LORENZO A. LIVINGSTON – Model of Excellence

By Gabrielle Fimbres –

Master Sgt. Lorenzo A. Livingston held on tightly to his wife and son as he received what could be the most meaningful honor of his life.

“Out of all of the things I could be honored for, being a husband and a dad is most important to me,” said Livingston, upon hearing the news that he was selected as the 2015 Father’s Day Council Tucson Military Father of the Year.

BizTucson publisher Steve Rosenberg, who brought the Father’s Day Council to Tucson in 1994 with his father, the late Howard Rosenberg, made the surprise announcement to Livingston at what the airman thought was a training session at Davis-Monthan Air Force Base.

At his side were his wife of three years, Chanelle Livingston, and their 2½-year-old son, Roman.

Livingston, an Airman Leadership School instructor at D-M, serves as a model of excellence in fatherhood, work ethic and volunteerism, said his wife, who nominated him for the award.

“Lorenzo’s calm, patient and persistent spirit sets the superb example for our children and others of how to lead a family and community through servant leadership,” she wrote in her nomination.

Livingston, whose firstborn son, Syncere, 8, spends part of the year in Chicago, is dedicated to tucking his kids in bed at night whenever possible.

“I didn’t always put family first, especially when it came to my career,” Livingston said. “In recent years, I realized the proper order – God, family, career. Family is the backbone.”

Originally from North Myrtle Beach, S.C., Livingston was raised by his grandparents. He enlisted in the Air Force in 2002, three months after high school graduation.

Livingston has completed deployments in Iraq, Qatar and Afghanistan. He earned the Joint Commendation Medal, three Air Force Commendation Medals, two Air Force Achievement Medals, an Army Achievement Medal and the Military Outstanding Volunteer Medal, to name a few.

While balancing family, work and volunteerism, Livingston, a civil engineer electrician, has completed two associate’s degrees, a bachelor’s in sociology and he is working toward a master’s degree in leadership.

In his seven years in Tucson, Livingston has served as a devoted volunteer. He volunteers with Arizona Adopt-A-Highway, organizing monthly cleanups of the stretch of Golf Links Road between Swan and Craycroft roads, earning a visit and recognition from Tucson Mayor Jonathan Rothschild.

He has been instrumental in the leadership of D-M’s Airmen Against Drunk Driving, helping to organize 496 volunteer drivers who provided 557 safe rides home for Tucson drivers.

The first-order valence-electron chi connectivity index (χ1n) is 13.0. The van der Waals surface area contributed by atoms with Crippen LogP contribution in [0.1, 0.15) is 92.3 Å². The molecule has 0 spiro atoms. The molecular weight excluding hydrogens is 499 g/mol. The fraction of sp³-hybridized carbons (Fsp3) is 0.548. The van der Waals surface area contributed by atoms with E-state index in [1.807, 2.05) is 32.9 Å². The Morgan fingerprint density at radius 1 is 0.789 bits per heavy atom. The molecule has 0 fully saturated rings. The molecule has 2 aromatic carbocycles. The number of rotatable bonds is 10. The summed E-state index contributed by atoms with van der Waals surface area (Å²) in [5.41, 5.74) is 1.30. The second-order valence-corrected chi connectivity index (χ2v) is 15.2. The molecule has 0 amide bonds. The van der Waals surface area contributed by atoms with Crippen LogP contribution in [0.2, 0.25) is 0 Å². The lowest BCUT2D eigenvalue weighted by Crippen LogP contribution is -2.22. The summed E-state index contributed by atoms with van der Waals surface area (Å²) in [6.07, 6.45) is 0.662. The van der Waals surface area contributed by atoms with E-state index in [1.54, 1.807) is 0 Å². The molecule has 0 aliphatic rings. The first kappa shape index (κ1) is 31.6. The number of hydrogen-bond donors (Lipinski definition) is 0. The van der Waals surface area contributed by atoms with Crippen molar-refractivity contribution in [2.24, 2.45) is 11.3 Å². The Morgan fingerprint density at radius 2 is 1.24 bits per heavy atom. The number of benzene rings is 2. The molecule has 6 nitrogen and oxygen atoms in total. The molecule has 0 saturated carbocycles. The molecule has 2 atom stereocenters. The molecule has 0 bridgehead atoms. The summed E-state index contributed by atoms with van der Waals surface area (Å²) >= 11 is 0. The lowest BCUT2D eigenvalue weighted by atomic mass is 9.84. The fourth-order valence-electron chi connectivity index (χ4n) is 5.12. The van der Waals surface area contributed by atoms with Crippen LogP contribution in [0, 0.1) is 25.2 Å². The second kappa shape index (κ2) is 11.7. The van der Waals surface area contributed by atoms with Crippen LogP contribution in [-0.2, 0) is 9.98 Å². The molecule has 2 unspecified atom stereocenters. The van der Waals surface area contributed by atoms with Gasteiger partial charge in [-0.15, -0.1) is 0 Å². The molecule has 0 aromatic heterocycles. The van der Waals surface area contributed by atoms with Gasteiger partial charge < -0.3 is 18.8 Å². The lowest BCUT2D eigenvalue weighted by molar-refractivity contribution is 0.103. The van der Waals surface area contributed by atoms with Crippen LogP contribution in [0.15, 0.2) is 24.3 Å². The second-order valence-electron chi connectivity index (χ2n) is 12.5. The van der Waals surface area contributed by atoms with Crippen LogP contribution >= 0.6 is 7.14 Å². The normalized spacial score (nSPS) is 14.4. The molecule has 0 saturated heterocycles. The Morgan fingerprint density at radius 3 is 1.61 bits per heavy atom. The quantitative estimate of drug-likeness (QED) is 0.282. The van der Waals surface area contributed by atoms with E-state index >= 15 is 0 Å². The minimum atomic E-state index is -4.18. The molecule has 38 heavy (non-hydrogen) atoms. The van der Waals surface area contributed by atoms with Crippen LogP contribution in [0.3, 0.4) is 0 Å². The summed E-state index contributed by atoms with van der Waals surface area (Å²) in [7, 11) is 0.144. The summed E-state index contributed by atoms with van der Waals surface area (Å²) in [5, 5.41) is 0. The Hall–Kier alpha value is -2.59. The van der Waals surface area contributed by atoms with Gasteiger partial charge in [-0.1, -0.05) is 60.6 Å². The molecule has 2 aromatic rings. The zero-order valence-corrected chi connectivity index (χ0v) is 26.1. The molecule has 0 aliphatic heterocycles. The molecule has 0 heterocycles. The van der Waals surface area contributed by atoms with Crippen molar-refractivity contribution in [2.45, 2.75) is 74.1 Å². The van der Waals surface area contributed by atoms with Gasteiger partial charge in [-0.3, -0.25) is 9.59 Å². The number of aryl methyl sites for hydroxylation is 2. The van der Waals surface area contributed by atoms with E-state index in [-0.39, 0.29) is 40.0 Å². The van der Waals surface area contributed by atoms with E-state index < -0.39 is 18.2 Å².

Livingston has served as a volunteer mentor with Big Brothers Big Sisters of Tucson and Pima County Juvenile Court Center.

His passion for reading led him to create Leaders are Readers, a leadership book club for service members and their spouses.

On the job, he has served as a mentor to 1,500 as an instructor.

“I want to leave a footprint on the installation and the community,” Livingston said. “I found my niche in life. I want to empower young people to give them a good start in life.”

Balancing family, work, school and volunteerism requires time management.

“Being a military father is tough, especially when it comes to preparing for promotional exams,” Chanelle said in her nomination. “When our youngest was only a newborn, it was testing season for Lorenzo. Lorenzo read his study materials to him in an effort to study while still spending quality time with him. I never can forget the way that reading military history lulled Roman right to sleep.”

The Livingstons were childhood friends, and reconnected when Chanelle moved to Tucson. The two make home the priority.

“Even with our strenuous full-time work schedules, Lorenzo emphasizes that family time must be our top priority,” she wrote. “He instituted family dinners each night, where we could converse with the kids and discuss the day’s events. Next, we have playtime on the floor, which is their favorite location to wrestle and bond. Lorenzo always take the lead when it comes to bath time, pajamas and a bedtime story.”

Livingston said those are his favorite times of the day. He looks forward to the family’s upcoming move with the Air Force to Japan, where they will be joined by Syncere for two years. Livingston keeps in touch with his older son daily through phone calls, FaceTime and social media.

“It feels awesome to be recognized as a top father in the city and on base because that is my priority,” Livingston said. “There is nothing more important.”

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